Despite new private insurance coverage over the past year, many people do not understand the very terms and concepts necessary to make informed choices, according to recent studies. A new Alliance for Health Reform Toolkit, “Health Literacy and Health Insurance Literacy: Do Consumers Know What they are Buying?” addresses the extent and significance of both health literacy and health insurance literacy for Americans buying and using health insurance.
Almost three in ten Medicare beneficiaries are enrolled in the Medicare Advantage (MA) program, which offers a choice of competing private health plans – typically managed care plans such as HMOs and PPOs. The Affordable Care Act (ACA) made significant changes to the way Medicare Advantage plans are paid, including tying a portion of payments to a quality star rating system. Despite predictions that MA enrollment would drop in the wake of scheduled payment reductions to the program, the percentage of seniors who are choosing to enroll in MA plans is still growing. However, the impact of upcoming reductions remains the subject of much debate.
With the launch of the Affordable Care Act’s second open enrollment period this week, millions of people are again expected to flood marketplace websites to enroll or reenroll in health plans. At the same time, insurance commissioners are announcing draft regulations to help their states respond to an issue that was the subject of major controversy during the first round of enrollment: Some of the new health plans are offering consumers networks that exclude certain doctors, hospitals and other medical providers. Some claim that these networks hamper provider access and choice; others contend that this approach, if done the right way, helps consumers by creating competition and controlling costs, without compromising the quality of care. The November 19 webinar will explain new draft regulations from the National Association of Insurance Commissioners. What are states already doing and must they adopt these regulations? How would this regulatory approach affect consumer costs and access to medical providers? How does it handle tiered networks? What is the effect on consumers, providers and health plans? Will there also be federal standards for health plan networks?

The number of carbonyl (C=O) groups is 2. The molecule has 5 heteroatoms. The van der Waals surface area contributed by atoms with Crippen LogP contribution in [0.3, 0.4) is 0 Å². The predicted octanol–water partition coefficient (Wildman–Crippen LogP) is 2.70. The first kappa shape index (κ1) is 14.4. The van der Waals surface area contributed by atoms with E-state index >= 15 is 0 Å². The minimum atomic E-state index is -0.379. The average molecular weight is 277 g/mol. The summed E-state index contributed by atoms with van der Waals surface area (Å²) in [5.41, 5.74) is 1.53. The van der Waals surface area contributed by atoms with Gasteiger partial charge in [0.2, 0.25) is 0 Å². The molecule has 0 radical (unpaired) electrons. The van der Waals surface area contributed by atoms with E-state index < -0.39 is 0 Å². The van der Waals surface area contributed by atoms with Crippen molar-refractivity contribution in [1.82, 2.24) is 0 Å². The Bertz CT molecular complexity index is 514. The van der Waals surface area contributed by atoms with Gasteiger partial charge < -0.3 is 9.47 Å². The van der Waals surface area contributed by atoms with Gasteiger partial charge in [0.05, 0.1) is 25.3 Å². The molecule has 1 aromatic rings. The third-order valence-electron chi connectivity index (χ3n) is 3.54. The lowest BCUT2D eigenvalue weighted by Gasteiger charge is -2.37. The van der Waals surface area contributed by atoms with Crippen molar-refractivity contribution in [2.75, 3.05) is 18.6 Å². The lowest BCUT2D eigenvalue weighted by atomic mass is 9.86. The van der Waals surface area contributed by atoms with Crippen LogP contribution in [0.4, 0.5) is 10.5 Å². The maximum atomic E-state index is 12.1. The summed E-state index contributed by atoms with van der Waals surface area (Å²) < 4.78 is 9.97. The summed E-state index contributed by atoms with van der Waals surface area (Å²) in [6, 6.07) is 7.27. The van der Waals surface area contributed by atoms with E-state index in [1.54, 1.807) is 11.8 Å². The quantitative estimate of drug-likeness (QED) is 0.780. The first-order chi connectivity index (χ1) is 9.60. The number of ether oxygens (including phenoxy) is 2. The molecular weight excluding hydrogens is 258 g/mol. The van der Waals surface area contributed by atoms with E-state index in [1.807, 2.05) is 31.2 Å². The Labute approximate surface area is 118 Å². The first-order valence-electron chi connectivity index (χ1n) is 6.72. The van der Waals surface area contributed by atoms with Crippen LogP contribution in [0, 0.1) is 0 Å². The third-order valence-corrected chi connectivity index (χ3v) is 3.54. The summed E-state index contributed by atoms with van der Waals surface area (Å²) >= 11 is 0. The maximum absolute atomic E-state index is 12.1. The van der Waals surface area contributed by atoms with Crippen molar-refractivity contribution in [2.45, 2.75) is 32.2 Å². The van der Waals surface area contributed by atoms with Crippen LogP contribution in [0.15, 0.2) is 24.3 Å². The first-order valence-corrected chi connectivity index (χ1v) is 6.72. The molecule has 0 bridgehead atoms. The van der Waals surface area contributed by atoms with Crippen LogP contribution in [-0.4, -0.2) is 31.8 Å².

One day after this briefing, on November 15, the second open enrollment period begins for health plans sold in federal and state marketplaces. More than 7 million people who bought insurance for 2014 can shop around for new plans or stay where they are. Those who received federal subsidies will face a redetermination process to assess their current income and other eligibility factors. Experts estimate there may be millions of new enrollees.
Some new health plans sold in the insurance marketplaces are offering consumers networks that exclude certain doctors, hospitals and other medical providers. While some claim that these networks hamper provider access and choice, others contend that this approach, if done the right way, helps consumers by creating competition and controlling costs.